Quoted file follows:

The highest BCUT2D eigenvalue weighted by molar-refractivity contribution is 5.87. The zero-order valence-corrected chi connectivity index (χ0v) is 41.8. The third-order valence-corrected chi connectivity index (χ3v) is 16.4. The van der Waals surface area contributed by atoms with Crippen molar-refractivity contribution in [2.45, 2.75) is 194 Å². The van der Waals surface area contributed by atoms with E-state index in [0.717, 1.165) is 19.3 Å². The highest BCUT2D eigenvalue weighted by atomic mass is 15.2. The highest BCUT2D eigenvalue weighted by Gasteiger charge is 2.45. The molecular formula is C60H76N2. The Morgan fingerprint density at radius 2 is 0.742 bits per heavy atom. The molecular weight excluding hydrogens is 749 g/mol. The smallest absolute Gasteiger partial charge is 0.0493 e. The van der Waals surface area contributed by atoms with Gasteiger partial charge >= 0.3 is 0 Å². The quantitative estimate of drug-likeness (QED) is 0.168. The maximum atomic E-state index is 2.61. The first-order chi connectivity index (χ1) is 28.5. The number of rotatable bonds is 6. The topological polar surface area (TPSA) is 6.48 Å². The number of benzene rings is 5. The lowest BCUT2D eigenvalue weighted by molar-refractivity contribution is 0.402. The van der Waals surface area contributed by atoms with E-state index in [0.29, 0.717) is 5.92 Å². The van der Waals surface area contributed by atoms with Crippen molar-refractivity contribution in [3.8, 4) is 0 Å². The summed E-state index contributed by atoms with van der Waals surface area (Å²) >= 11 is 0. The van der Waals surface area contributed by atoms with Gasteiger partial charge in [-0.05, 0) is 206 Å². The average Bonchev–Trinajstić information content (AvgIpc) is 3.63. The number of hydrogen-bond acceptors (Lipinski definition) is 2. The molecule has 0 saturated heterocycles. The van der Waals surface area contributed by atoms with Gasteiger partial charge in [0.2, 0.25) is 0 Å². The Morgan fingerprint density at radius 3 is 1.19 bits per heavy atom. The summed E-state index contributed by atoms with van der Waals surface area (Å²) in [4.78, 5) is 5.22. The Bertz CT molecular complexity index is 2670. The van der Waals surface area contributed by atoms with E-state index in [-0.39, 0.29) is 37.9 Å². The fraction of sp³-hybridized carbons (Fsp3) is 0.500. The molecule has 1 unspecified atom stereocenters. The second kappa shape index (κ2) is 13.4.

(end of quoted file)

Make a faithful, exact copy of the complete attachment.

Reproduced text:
The highest BCUT2D eigenvalue weighted by molar-refractivity contribution is 5.87. The zero-order valence-corrected chi connectivity index (χ0v) is 41.8. The third-order valence-corrected chi connectivity index (χ3v) is 16.4. The van der Waals surface area contributed by atoms with Crippen molar-refractivity contribution in [2.45, 2.75) is 194 Å². The van der Waals surface area contributed by atoms with E-state index in [0.717, 1.165) is 19.3 Å². The highest BCUT2D eigenvalue weighted by atomic mass is 15.2. The highest BCUT2D eigenvalue weighted by Gasteiger charge is 2.45. The molecular formula is C60H76N2. The Morgan fingerprint density at radius 2 is 0.742 bits per heavy atom. The molecular weight excluding hydrogens is 749 g/mol. The smallest absolute Gasteiger partial charge is 0.0493 e. The van der Waals surface area contributed by atoms with Gasteiger partial charge >= 0.3 is 0 Å². The quantitative estimate of drug-likeness (QED) is 0.168. The maximum atomic E-state index is 2.61. The first-order chi connectivity index (χ1) is 28.5. The number of rotatable bonds is 6. The topological polar surface area (TPSA) is 6.48 Å². The number of benzene rings is 5. The lowest BCUT2D eigenvalue weighted by molar-refractivity contribution is 0.402. The van der Waals surface area contributed by atoms with E-state index in [0.29, 0.717) is 5.92 Å². The van der Waals surface area contributed by atoms with Crippen molar-refractivity contribution in [3.8, 4) is 0 Å². The summed E-state index contributed by atoms with van der Waals surface area (Å²) >= 11 is 0. The van der Waals surface area contributed by atoms with Gasteiger partial charge in [-0.05, 0) is 206 Å². The average Bonchev–Trinajstić information content (AvgIpc) is 3.63. The number of hydrogen-bond acceptors (Lipinski definition) is 2. The molecule has 0 saturated heterocycles. The van der Waals surface area contributed by atoms with Gasteiger partial charge in [0.2, 0.25) is 0 Å². The Morgan fingerprint density at radius 3 is 1.19 bits per heavy atom. The summed E-state index contributed by atoms with van der Waals surface area (Å²) in [4.78, 5) is 5.22. The Bertz CT molecular complexity index is 2670. The van der Waals surface area contributed by atoms with E-state index in [-0.39, 0.29) is 37.9 Å². The fraction of sp³-hybridized carbons (Fsp3) is 0.500. The molecule has 1 unspecified atom stereocenters. The second kappa shape index (κ2) is 13.4.